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Everyone can be an advocate for their schools
Kentucky School Advocate
By Brenna R. Kelly
When school board members think of advocacy, they probably think about KSBA’s Governmental Relations Director Eric Kennedy walking the halls of the state Capitol.
But championing public education does not begin and end in Frankfort, Campbell County school board member Kimber Fender and Kennedy told board members at a Winter Symposium session.
“Our legislators spend more time in their home districts than they do in Frankfort, so we have a much better opportunity to reach out to them while they are at home,” she said.
And Fender, who recently retired as the director of the Public Library of Cincinnati and Hamilton County, should know. She spent 15 years as chairwoman of the Ohio Library Council’s Government Relations committee and in 2017 received the council’s advocacy award.
While it’s important to meet with legislators and to fight for or against specific bills moving through the legislature, Fender and Kennedy believe school board members should be advocating for their schools every day, everywhere, and with everyone.
“We are really concerned that the general public’s support for public education is not where it used to be, and definitely not where we need it or want it to be,” said Kennedy, citing the outcome of the November election.
School board members should enlist parent/teacher organizations, school-based decision making council members and booster groups to spread the word about the good things happening in schools and the challenges, Fender said.
“These are people who are already invested in your schools,” she said. “They are really natural advocates for your school district.”
But board members should also reach outside the district to recruit allies for public education. By enlisting business leaders, faith leaders and others in the community, districts can create advocates throughout their community, she said.
That’s why it’s important to make sure the community knows what your district is trying to accomplish and to spread that message through word of mouth and use of social media.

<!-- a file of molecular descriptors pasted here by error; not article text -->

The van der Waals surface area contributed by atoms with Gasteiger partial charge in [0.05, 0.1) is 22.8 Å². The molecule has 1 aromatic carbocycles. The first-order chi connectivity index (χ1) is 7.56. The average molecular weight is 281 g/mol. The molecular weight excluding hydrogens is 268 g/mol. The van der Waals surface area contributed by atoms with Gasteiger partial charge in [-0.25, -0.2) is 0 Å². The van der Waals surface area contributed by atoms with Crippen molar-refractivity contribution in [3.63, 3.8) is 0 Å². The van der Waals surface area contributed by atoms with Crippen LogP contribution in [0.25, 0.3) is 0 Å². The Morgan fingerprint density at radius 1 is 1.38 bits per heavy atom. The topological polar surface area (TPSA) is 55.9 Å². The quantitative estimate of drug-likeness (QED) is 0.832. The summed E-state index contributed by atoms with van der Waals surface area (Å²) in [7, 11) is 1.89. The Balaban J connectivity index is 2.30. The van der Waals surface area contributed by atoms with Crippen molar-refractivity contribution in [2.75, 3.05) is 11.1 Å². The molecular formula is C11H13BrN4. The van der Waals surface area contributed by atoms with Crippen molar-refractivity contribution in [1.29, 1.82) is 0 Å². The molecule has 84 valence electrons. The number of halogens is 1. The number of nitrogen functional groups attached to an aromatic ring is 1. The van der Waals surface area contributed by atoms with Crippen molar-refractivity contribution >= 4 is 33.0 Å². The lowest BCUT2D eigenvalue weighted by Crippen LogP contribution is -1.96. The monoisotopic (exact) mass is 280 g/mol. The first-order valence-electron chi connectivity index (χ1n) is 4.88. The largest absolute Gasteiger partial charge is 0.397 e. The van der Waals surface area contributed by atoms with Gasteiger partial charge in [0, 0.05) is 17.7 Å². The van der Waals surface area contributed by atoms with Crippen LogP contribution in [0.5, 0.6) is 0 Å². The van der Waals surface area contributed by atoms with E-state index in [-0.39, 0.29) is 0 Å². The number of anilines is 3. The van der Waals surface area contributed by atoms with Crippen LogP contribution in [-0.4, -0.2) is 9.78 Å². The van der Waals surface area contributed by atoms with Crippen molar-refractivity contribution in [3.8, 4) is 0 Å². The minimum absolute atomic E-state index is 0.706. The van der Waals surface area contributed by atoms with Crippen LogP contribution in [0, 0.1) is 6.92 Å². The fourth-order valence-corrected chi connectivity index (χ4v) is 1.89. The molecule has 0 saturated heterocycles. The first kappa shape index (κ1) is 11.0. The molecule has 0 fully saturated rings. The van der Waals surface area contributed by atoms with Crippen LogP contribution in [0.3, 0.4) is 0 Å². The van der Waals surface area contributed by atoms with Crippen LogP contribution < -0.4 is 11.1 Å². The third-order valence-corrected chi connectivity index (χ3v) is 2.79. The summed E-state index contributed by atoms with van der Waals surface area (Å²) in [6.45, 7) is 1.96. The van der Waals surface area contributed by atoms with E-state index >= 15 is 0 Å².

“If they are not aware of what’s going on in your schools, they can be very strong opponents to any changes or improvements you try to make to your district,” Fender said.
She stressed that advocacy shouldn’t always be about asking for more money; it’s about developing relationships. Then when you do need more money, the decision-maker already understands what’s happening in your schools and why it’s needed.
One way to inform people is to send government officials and legislators one-pagers about something going on in your district, Fender said. Districts shouldn’t allow the news media to tell the story of their district, but should tell their own story, she said.
That could mean sending one-page documents about something going on in the district and using social media to share what’s happening and tagging people in the posts who need to see the information.
Most legislators use Twitter so including your local legislator’s handle in a tweet can get the information seen, Kennedy said.
“So many of them don’t see all of their email because they are just flooded with it,” he said. “Because Twitter is on their phone, they get it instantly, you are almost guaranteed that these legislators will absolutely see something if you tag them.”
Fender stressed that advocacy can’t be around one issue, or just for a certain amount of time. It’s constant.
School board members are some of the best advocates for public education because they are part of their communities, she said.
Whether it’s at a party, a community event or the grocery store, school board members will always be asked what’s going on in their schools, so it’s important to always have a positive response ready.
“I think about two or three things going on in our district before I go to an event,” she said. “So, when somebody asks me that question I always have something ready to share.”
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